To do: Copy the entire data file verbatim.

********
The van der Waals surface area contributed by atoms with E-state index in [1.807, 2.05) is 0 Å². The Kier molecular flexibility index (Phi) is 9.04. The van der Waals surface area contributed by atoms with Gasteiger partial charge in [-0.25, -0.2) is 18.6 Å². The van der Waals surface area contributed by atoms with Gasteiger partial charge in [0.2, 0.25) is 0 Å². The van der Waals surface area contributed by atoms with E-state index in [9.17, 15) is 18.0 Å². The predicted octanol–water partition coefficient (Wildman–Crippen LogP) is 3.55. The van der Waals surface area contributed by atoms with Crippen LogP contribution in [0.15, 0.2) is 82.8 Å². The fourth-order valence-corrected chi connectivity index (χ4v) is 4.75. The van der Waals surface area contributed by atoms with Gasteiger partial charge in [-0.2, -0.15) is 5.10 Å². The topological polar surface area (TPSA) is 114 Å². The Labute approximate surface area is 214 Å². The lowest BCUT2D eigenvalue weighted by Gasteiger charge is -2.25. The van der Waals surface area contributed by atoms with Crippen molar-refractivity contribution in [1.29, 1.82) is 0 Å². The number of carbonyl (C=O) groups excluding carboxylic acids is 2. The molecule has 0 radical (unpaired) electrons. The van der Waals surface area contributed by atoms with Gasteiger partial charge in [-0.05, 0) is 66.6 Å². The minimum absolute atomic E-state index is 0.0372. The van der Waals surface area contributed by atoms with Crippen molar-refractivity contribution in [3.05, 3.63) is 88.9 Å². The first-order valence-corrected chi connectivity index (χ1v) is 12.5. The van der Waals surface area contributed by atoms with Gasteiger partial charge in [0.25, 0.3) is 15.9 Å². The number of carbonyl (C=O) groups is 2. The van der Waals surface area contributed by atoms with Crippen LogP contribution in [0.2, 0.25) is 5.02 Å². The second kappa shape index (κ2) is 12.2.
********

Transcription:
The van der Waals surface area contributed by atoms with E-state index in [1.807, 2.05) is 0 Å². The Kier molecular flexibility index (Phi) is 9.04. The van der Waals surface area contributed by atoms with Gasteiger partial charge in [-0.25, -0.2) is 18.6 Å². The van der Waals surface area contributed by atoms with Gasteiger partial charge in [0.2, 0.25) is 0 Å². The van der Waals surface area contributed by atoms with E-state index in [9.17, 15) is 18.0 Å². The predicted octanol–water partition coefficient (Wildman–Crippen LogP) is 3.55. The van der Waals surface area contributed by atoms with Crippen LogP contribution in [0.15, 0.2) is 82.8 Å². The fourth-order valence-corrected chi connectivity index (χ4v) is 4.75. The van der Waals surface area contributed by atoms with Gasteiger partial charge in [-0.2, -0.15) is 5.10 Å². The topological polar surface area (TPSA) is 114 Å². The Labute approximate surface area is 214 Å². The lowest BCUT2D eigenvalue weighted by Gasteiger charge is -2.25. The van der Waals surface area contributed by atoms with Crippen molar-refractivity contribution in [1.29, 1.82) is 0 Å². The number of carbonyl (C=O) groups excluding carboxylic acids is 2. The molecule has 0 radical (unpaired) electrons. The van der Waals surface area contributed by atoms with Gasteiger partial charge in [-0.05, 0) is 66.6 Å². The minimum absolute atomic E-state index is 0.0372. The van der Waals surface area contributed by atoms with Crippen molar-refractivity contribution in [3.05, 3.63) is 88.9 Å². The first-order valence-corrected chi connectivity index (χ1v) is 12.5. The van der Waals surface area contributed by atoms with Gasteiger partial charge in [0.25, 0.3) is 15.9 Å². The number of carbonyl (C=O) groups is 2. The van der Waals surface area contributed by atoms with Crippen LogP contribution in [0.2, 0.25) is 5.02 Å². The second kappa shape index (κ2) is 12.2.